The comic book form is very useful in telling a story as complex as Maus. Usually, comics are associated with fun and lightheartedness, but Maus is almost the complete opposite. It is a serious story of one’s recollection of the holocaust. Not exactly light reading.
Maus definitely works in comic form for a number of reasons. Firstly, Art Spiegelman is able to create almost particular images, which means when something’s happening to a character we feel more because we see it happening to them. Secondly, comic form lets the author be more precise in his details. He is able to add small little hints in the illustrations, making the comic readable on many different levels. For example, one person can just see a sad story, while another can see a completely different story full of depth and hidden meaning. The comic is also able to show ideas that could not be as thoroughly presented in written form.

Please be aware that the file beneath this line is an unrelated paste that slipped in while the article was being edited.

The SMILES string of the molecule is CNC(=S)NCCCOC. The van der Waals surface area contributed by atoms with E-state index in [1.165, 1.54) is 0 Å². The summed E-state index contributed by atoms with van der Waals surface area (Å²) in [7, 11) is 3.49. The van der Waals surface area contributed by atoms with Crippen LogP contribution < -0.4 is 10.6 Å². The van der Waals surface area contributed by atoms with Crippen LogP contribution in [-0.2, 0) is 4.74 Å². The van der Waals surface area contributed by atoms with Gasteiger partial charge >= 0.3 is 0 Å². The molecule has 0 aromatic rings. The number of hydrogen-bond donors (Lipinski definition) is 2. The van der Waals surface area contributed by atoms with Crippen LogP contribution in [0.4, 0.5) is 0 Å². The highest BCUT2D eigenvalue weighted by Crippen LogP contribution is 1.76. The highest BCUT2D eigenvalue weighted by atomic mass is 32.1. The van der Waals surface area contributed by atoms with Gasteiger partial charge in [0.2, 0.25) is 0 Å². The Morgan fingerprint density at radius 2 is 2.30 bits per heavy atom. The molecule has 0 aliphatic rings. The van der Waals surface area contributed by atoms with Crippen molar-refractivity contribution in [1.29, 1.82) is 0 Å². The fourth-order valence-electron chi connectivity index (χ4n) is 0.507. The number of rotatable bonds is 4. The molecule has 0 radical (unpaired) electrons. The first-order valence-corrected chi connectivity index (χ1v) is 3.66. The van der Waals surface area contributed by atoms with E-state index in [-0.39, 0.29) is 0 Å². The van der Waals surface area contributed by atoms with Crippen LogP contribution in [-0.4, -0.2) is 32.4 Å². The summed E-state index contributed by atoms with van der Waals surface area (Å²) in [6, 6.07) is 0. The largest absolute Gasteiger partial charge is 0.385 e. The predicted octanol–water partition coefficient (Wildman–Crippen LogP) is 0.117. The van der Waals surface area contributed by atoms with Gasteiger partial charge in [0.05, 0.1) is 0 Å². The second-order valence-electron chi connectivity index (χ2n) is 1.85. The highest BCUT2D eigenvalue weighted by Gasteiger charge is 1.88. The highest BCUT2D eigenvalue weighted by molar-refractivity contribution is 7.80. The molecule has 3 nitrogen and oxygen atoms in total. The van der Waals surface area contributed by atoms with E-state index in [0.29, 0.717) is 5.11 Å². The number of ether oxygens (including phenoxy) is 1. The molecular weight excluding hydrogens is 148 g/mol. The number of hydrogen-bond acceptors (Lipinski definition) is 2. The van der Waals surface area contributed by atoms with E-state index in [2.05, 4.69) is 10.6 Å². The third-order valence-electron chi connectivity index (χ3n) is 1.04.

The section in Maus II where Artie is sitting at his desk debating the point of writing the book could ...
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...nd Vladek’s suffering, he still somewhat tries. He writes a book attempting to recognize what his father has been through. Although a piece of literature may never truly be able to grasp the ideas and mentality of the holocaust, Maus comes very close.
Throughout Maus we learn very important lessons, if this is what Spiegelman intended to achieve is debatable; nevertheless, we still learn. First, we learn that art is a very powerful way to communicate any type of subject; it allows multiple layers of depth. We also learn that although we can try to understand victim’s hardships, one may never truly be able to comprehend what a victim has gone through. This idea doesn’t necessarily mean we should not attempt to relate to victims, which is very important. Lastly, Maus teaches us to examine our daily lives in order to find our own personal role in society.
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